At risk of boring you with a lengthy tale of woe, it was another year before the airplane and I felt the sprinkle of holy water. I sat out a lengthy annual inspection in January and February and miserable weather during the Midwest’s February and March. But late in March 2022, I hooked up with Steve Reinhardt, a CFI who is consummately patient and intimately familiar with my Garmin GNS 430 (about which I knew little more than “direct-to”) and ForeFlight (which was a total mystery). Best of all, Steve doesn’t hit students on the head. Then my elderly DG failed, so I put 72B in the shop for installation of two flush-mounted Garmin G5s. Three weeks passed, and I was struggling to learn the equipment while precisely hand flying my “very light on the controls” 1956 Cessna 180. And the various intricate approaches and holds were at airports about 10 miles apart—it was a bitch!
Next, a guy ran into the tail of the 180 on the ground at Lebanon, and it would be close to a month until we got the vertical stabilizer and rudder back from Williams Airmotive in northern Indiana. They’re great people with an outstanding shop for control surfaces. At one point, a very special guy named Dean Mallory, who hangs out at Waynesville’s Red Stewart Airfield (40I), offered me the use of his Cessna 182. Talk about friends!
But the delay wasn’t only damage, avionics installations, and weather. It was a steep learning curve for me to master the intricacies of the Garmin equipment and ForeFlight. More than once, I nearly lost heart.
GPS technology wasn’t intuitive for me. Thermals on sunny days below 4,000 feet made for lots of turbulence, and the variety of approach procedures and holds mandated by the FAA at three or four airports within 10 miles of each other was difficult. I was scrambling to enter the information and push the right buttons while trying to hand fly the 180 precisely on altitudes and headings.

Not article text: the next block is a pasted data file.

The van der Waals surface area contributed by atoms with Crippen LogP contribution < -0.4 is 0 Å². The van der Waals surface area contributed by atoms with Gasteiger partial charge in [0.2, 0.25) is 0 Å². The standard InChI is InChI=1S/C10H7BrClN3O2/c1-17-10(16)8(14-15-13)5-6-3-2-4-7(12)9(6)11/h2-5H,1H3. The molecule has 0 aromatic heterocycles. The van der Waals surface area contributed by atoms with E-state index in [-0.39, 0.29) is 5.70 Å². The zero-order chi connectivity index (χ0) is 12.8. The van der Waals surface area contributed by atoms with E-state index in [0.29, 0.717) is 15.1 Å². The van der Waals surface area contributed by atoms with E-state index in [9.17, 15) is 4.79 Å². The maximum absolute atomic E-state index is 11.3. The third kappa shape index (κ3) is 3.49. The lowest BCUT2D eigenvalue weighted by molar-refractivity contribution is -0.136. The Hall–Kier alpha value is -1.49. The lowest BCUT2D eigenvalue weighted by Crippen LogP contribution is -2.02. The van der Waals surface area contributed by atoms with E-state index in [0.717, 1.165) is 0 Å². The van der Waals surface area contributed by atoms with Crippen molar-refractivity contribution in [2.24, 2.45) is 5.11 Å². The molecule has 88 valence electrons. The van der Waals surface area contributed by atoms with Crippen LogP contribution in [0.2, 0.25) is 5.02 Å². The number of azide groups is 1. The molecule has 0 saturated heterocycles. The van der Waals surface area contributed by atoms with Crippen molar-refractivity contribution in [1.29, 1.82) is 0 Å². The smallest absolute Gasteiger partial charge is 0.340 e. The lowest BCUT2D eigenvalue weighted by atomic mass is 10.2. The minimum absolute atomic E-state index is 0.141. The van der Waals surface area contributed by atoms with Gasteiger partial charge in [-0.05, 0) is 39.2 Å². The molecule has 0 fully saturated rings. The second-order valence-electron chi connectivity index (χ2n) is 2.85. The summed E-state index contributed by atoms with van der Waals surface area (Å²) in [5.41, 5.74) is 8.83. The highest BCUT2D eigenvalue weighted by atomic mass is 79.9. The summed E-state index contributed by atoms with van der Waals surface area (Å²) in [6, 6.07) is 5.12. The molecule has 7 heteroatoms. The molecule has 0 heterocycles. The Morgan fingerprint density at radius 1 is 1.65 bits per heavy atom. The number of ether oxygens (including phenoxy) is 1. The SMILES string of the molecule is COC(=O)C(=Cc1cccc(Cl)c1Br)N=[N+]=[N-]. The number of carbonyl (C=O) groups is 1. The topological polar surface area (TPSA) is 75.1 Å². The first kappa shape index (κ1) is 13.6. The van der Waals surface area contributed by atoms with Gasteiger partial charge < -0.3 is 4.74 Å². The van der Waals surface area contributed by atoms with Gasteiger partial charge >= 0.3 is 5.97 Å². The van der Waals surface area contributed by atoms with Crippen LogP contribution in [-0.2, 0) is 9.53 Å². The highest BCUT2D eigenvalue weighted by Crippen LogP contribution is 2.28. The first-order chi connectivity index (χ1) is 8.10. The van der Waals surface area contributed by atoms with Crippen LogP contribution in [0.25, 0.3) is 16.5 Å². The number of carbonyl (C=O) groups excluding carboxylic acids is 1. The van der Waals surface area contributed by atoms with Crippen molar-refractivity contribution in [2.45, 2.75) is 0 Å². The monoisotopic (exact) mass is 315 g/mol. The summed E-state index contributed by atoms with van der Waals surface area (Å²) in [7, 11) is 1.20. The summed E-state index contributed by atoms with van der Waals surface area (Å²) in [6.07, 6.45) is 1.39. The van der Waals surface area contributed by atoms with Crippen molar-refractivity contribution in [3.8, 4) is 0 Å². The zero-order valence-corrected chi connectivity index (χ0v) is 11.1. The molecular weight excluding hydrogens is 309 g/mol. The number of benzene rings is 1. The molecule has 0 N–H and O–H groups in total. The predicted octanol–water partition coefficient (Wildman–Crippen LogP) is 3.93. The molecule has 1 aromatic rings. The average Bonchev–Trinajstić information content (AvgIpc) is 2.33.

Yeah, I did it, and Steve recommended me one month short of my 81st birthday, and I flew a no-holds-barred, good practical test with Brian Trapp at John Lane Field (I68) in Lebanon, Ohio. Brian holds more designations than anyone in my experience and travels across the country—even to remote places like the Fiji islands—as an examiner, administering everything from medical check rides to re-exams and every conceivable airplane and lighter-than-air certificate or rating. Additionally, he owns and operates the Gentle Breeze Hot Air Balloon Co. with his talented and delightful pilot/partner, Laurie Givin. Brian knows his stuff, cutting no corners on the test.
Was so much time, effort, and expense worth it. Yes! Steve pounded the intricacies of the GPS equipment and procedures into my head, and I became more adept at precision flying in the 180. So many people kept me going—superb instructor Reinhardt, Mallory (“Hey, use my airplane.”), Flying Neutrons Club members at I68 (many of whom I’d certificated), IA mechanic Mark Day, and Givin, and Trapp, who flew in late the night before from Phoenix for the test.
As Henry Ford rightly said, “Whether you think you can, or you think you can’t—you’re right.”
This column first appeared in the October 2023/Issue 942 of FLYING’s print edition.